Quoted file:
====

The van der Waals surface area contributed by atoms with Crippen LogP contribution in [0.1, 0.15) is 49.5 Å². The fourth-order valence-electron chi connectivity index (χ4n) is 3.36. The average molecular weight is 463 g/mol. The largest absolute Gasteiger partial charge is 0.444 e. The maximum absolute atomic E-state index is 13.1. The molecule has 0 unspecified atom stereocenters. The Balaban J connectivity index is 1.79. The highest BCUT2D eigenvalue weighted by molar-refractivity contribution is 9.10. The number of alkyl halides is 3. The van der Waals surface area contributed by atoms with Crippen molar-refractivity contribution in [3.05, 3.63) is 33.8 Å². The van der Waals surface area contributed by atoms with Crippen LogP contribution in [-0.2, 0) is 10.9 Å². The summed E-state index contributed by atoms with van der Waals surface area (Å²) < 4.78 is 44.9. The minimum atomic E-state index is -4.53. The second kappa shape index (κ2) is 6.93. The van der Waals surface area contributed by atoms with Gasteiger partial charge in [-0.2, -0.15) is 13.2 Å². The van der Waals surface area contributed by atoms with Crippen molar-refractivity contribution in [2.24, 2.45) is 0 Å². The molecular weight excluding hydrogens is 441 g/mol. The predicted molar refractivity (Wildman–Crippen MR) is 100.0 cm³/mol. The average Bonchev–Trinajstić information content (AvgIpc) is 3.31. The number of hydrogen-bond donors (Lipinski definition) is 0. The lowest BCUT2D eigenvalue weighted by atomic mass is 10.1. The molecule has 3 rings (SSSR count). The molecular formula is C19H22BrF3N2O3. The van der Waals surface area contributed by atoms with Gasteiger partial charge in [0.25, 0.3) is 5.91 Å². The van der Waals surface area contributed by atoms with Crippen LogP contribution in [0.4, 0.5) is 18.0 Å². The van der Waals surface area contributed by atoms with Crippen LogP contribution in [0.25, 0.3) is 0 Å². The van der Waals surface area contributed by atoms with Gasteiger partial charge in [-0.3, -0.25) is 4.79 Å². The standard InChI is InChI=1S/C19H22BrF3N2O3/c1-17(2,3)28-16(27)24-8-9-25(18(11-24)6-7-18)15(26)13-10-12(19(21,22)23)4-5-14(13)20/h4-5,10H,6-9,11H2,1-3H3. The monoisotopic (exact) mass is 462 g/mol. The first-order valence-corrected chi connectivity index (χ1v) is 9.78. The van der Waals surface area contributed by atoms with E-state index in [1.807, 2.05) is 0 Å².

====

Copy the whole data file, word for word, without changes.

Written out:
The van der Waals surface area contributed by atoms with Crippen LogP contribution in [0.1, 0.15) is 49.5 Å². The fourth-order valence-electron chi connectivity index (χ4n) is 3.36. The average molecular weight is 463 g/mol. The largest absolute Gasteiger partial charge is 0.444 e. The maximum absolute atomic E-state index is 13.1. The molecule has 0 unspecified atom stereocenters. The Balaban J connectivity index is 1.79. The highest BCUT2D eigenvalue weighted by molar-refractivity contribution is 9.10. The number of alkyl halides is 3. The van der Waals surface area contributed by atoms with Crippen molar-refractivity contribution in [3.05, 3.63) is 33.8 Å². The van der Waals surface area contributed by atoms with Crippen LogP contribution in [-0.2, 0) is 10.9 Å². The summed E-state index contributed by atoms with van der Waals surface area (Å²) < 4.78 is 44.9. The minimum atomic E-state index is -4.53. The second kappa shape index (κ2) is 6.93. The van der Waals surface area contributed by atoms with Gasteiger partial charge in [-0.2, -0.15) is 13.2 Å². The van der Waals surface area contributed by atoms with Crippen molar-refractivity contribution in [2.24, 2.45) is 0 Å². The molecular weight excluding hydrogens is 441 g/mol. The predicted molar refractivity (Wildman–Crippen MR) is 100.0 cm³/mol. The average Bonchev–Trinajstić information content (AvgIpc) is 3.31. The number of hydrogen-bond donors (Lipinski definition) is 0. The lowest BCUT2D eigenvalue weighted by atomic mass is 10.1. The molecule has 3 rings (SSSR count). The molecular formula is C19H22BrF3N2O3. The van der Waals surface area contributed by atoms with Gasteiger partial charge in [0.25, 0.3) is 5.91 Å². The van der Waals surface area contributed by atoms with Crippen LogP contribution in [0.4, 0.5) is 18.0 Å². The van der Waals surface area contributed by atoms with Crippen LogP contribution in [0.25, 0.3) is 0 Å². The van der Waals surface area contributed by atoms with Gasteiger partial charge in [-0.3, -0.25) is 4.79 Å². The standard InChI is InChI=1S/C19H22BrF3N2O3/c1-17(2,3)28-16(27)24-8-9-25(18(11-24)6-7-18)15(26)13-10-12(19(21,22)23)4-5-14(13)20/h4-5,10H,6-9,11H2,1-3H3. The monoisotopic (exact) mass is 462 g/mol. The first-order valence-corrected chi connectivity index (χ1v) is 9.78. The van der Waals surface area contributed by atoms with E-state index in [1.807, 2.05) is 0 Å².